The hugely popular Black Seeds stick with their distinctive sound on the new album, but perhaps with a touch more maturity. Scott Kara talks to songwriters Barnaby Weir and Dan Weetman
Barnaby Weir admits he's done a fair amount of "stumbling home like a bumbling gnome" in his day. That's a line from the new Black Seeds' song, The Bend, on the Wellington reggae band's fifth album Dust and Dirt.
"Yeah, it might not be my best line," he says with a laugh, "but I've had to calm it down a bit and realise that I'm not 21 and invincible anymore."
But, he adds quickly, the track is only partly autobiographical. "It's one of those songs that is not totally about me, but based on some experiences. It's about booze and drug culture in New Zealand."
As confessions go it's far from the deeply personal outpourings Weir let out on previous album Solid Ground from 2008. Back then it was girl trouble he sang about, following his break-up with singer Hollie Smith, and this time round it's fellow songwriter Dan Weetman who is opening up.
On Wide Open, a song that grooves along somewhere between skanking and slinking, Weetman coos, almost wryly, how "I hear you, but I never listen".
"It's a personal track for me, but it's also taking the piss a bit," he says sheepishly.
Overall though the album is uplifting, a little cheeky, and more adventurous than ever while still, in the words of Weetman, having the "same kind of reggae-ish, funky-ish" Black Seeds' sound of old.
And Weir adds: "It's one of those things that is perfectly predictable. It's our sound, and we've established it over the years, and so it's not that far away from anything we've done before. But, looking at it, we've got a bit older, we've got better at our craft, and we're better at recording.
"It sounds more comfortable and more like what we are into," he resolves.
Because it wasn't always that way. He jokes how their first album, Keep On Pushing, was "amateur hour in some ways". Still, the reggae-loving New Zealand public liked it, with songs such as Coming Back Home and the dancey Hey Son.
Second album, On the Sun ("A lot drier and more poppy" in Weir's opinion) was their breakthrough with songs such as So True and Fire pushing it to No 3 on the album charts in 2003. And then came the "dirtier and funkier" Into the Dojo (2006) and "dark and mechanical" Solid Ground in 2008.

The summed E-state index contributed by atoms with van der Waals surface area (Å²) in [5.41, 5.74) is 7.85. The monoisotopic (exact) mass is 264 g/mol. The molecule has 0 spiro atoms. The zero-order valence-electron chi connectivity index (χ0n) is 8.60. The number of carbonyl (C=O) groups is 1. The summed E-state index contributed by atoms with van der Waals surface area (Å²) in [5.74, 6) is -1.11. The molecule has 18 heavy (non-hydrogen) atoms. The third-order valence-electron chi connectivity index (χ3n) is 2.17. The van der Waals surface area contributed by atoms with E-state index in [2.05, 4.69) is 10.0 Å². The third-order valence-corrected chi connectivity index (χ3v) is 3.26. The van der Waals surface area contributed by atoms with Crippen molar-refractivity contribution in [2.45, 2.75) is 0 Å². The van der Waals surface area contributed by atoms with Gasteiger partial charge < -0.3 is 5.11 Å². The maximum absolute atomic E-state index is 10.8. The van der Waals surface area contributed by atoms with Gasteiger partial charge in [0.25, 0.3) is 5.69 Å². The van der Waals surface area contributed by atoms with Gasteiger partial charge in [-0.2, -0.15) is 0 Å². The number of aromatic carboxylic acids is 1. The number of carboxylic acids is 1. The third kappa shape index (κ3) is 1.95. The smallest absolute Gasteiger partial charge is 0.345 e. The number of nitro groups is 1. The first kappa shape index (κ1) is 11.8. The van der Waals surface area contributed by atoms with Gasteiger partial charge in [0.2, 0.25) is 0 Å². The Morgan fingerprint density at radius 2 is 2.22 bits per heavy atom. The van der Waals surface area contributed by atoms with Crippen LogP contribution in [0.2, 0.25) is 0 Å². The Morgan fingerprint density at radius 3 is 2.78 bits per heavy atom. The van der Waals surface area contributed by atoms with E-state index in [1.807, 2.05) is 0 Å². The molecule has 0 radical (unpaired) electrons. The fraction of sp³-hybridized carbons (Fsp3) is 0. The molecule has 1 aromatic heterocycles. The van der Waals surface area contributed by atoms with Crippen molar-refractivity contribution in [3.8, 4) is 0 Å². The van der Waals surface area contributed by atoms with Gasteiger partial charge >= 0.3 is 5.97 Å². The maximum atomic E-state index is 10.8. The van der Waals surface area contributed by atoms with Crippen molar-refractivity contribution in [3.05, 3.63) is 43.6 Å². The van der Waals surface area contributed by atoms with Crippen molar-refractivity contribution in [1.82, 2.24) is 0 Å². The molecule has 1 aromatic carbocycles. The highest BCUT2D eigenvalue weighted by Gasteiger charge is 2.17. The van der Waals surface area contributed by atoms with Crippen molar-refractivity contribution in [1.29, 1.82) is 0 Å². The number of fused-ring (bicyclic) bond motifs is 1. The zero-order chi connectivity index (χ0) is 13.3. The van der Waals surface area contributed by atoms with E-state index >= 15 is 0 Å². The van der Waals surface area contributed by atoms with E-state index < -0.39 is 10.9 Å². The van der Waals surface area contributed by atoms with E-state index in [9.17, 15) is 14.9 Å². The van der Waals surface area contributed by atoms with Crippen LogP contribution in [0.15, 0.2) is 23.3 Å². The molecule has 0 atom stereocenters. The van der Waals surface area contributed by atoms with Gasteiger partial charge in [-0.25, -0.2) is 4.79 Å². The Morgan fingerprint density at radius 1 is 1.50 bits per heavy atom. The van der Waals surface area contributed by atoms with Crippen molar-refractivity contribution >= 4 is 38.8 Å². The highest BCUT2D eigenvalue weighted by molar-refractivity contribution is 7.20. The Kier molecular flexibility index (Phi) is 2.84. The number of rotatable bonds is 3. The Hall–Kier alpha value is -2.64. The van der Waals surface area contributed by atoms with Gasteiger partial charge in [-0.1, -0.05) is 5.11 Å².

Weir reckons Dust and Dirt, which is out on Monday, is a blend of the latter two. "It's got the punchy dirtiness of Dojo with the futurism, or some sort of analogue synth past-future sound. It's a hard one to describe. But do you know what I mean?"
Well, kind of. Because Loose Cartilage starts out like a wild Black Keys song before it pulls back into trademark Black Seeds territory, opener Out of Light is a dazed and dreamy down-tempo beauty, and Don't Turn Around, one of the best songs, harks back to the piano-driven house music glory days of the 90s.
"Don't Turn Around is quite disco. It just came out of a jam really. Coming up with it was a great morning because we just got in there and I was playing some really bad chords on the keyboard and everybody just jumped on," says Weetman.
"I play bass on that song so I was quite stoked," chips in Weir, "and that song's got a great sense of humour, it's psychedelic, it's got a bit of a groove, and it's a long player."
Weetman: "I always want the band to progress and move on. So we really just want to keep on pushing it."
And they are taking the songs on the road in the coming months. After a jaunt through America and Europe this month and next, they head back to New Zealand for a nationwide tour starting in Dunedin on May 24 and including two shows at the Powerstation on May 31 and June 1.
Dust and Dirt has taken almost four years to release - a long time for the Black Seeds given they released four albums in seven years in the 2000s.
But in that time they have released a remix album and a live album (both of which were free), toured here and overseas (with two trips to Europe), had side projects (including two of Weir's Fly My Pretties projects and his solo album), and a number of band members have had kids. "There have been four children born in that time," says Weir.
But mostly, says Weetman and Weir, the longer-than-normal gap was because they took their time to record Dust and Dirt.
"We had the time and we didn't rush it, and I think those factors make it a better quality album," says Weir.
Weetman: "And we had our own humble little studio space in Wellington to come and go as we please. Sometimes we release an album and I really care about what other people think, but this time I don't really care because I'm just really happy with it."
Who: The Black Seeds
New album: Dust and Dirt, out Monday
Where and when: Altitude, Hamilton, May 30; The Powerstation, Auckland, May 31 and June 1. For full tour dates see theblackseeds.com
Past albums: Keep On Pushing (2001); On the Sun (2003); Into the Dojo (2006); Solid Ground (2008)